presidential year, and the effect
their actions will have.
' The very first bill officially in-
troduced in the 84th Congress
yesterday could cause a real ruck-
Offered by Rep. Cooper (D-
Tenn.), it would extend the Recip-
rocal Trade Act another three
years and give the President au-
thority to cut tariffs by 5 per cent
a year. Pres. Eisenhower asked
just that of the 83rd Congress; but
didn't get it after some leading
GOP members balked.
School Construction Bill
A six-year, six billion dollar
program of federal aid to the
states for school construction was
also proposed in a bill introduced
in the House.
Says No One-Man Hearings
Sen. John L. McClellan (D-Ark),
due to succeed Sen. Joseph R. Mc-
Carthy (R-Wis) as the Senate's
No. 1 investigator, said he would
abolish one-man hearings. The 47-
man staff of the House Un-Ameri-
can Activities Commi'.tee is in for
a shakeup, Rep. Francis Walter
(R-Pa.) announced.
Sen. Walter F. George (D-Ga.)
was elected president pro tern of
the Senate by a voice vote. In this
post, Sen. George will preside in
the absence of Vice - President
Richard Nixon.
AAUP Discusses
Social Security
University chapter of the Amer-
ican Association of University Pro-
fessors yesterday voted unanimous
approval of participating in the
revised Federal Social Security
Fedele F. Fauri, dean of the


Vaccine May Be Medical Milestone

(In April Dr. Thomas Francis,
chairman of the Department of Epi-
demiology, is expected to release re-
suits of an evaluation of the Salk
Polio Vaccine. This is the first in a
series of articles about Polio-its his-
tory, its effects and the fight against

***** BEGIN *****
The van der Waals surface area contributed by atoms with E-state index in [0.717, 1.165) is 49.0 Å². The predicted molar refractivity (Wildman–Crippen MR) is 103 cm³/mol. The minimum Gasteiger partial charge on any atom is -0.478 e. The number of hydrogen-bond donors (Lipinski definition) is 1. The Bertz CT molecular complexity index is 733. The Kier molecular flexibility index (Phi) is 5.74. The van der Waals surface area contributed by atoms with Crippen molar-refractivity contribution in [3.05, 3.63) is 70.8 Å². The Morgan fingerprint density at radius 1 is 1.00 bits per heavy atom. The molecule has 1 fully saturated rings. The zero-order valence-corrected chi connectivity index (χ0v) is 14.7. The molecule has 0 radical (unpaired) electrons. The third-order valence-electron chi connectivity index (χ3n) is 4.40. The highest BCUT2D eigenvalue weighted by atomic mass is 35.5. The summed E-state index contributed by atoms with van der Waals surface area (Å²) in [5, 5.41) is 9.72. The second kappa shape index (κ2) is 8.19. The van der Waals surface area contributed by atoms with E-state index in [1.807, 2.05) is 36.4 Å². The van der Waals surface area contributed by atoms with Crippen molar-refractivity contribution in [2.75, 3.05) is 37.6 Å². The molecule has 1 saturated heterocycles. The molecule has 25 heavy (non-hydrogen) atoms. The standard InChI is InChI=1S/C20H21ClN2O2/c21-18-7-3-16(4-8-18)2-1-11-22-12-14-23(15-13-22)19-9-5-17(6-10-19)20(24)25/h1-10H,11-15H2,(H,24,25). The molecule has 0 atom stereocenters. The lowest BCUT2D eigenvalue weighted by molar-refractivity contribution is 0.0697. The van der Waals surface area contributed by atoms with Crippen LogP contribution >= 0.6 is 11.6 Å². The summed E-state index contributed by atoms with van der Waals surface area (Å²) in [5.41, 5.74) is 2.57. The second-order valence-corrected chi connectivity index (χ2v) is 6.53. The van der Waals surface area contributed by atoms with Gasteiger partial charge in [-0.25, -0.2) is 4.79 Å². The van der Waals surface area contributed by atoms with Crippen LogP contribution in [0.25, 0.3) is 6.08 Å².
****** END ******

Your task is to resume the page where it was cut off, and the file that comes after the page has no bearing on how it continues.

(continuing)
1955 may go down in medical
history as the "beginning of the
end" in the long fight against the
crippling effects of paralytic polio.
If so, it will rank with 1796, the
year Edward Jenner introduced
vaccina2tion a arinst smalnpY .Med-

sease until 1840 when the son of
German villager was stricken with
an infliction that left his legs limp
and useless.
The -famous German bone spe-
cialist, Dr. Jacob Heine, recog-
nized that the disease had noth-
ing to do with bones but was the
result of damaged or destroyed
nerve cells.
Shortly after, during an epidem-
ic of an unknown disease in Swe-
den, Dr. O. Medin of the Univer-
sity of Stockholm first reported
polio's charaeterisie Arlr cvmn-

sified. Millions of dollars have
been thrown into research in an
attempt to find methods and pro-
vide facilities for rehabilitation
and to find a preventative vaccine.
In the past few years the polio
rate has gone up sharply. During
the five-year period from 1939 to
1943 there were 42,850 cases of
polio in the United States while
1952 alone had 57,628.
The common term for polio, in-
fantile paralysis, has become a
imit: n or n nnr lt- - - n 'Gmo ,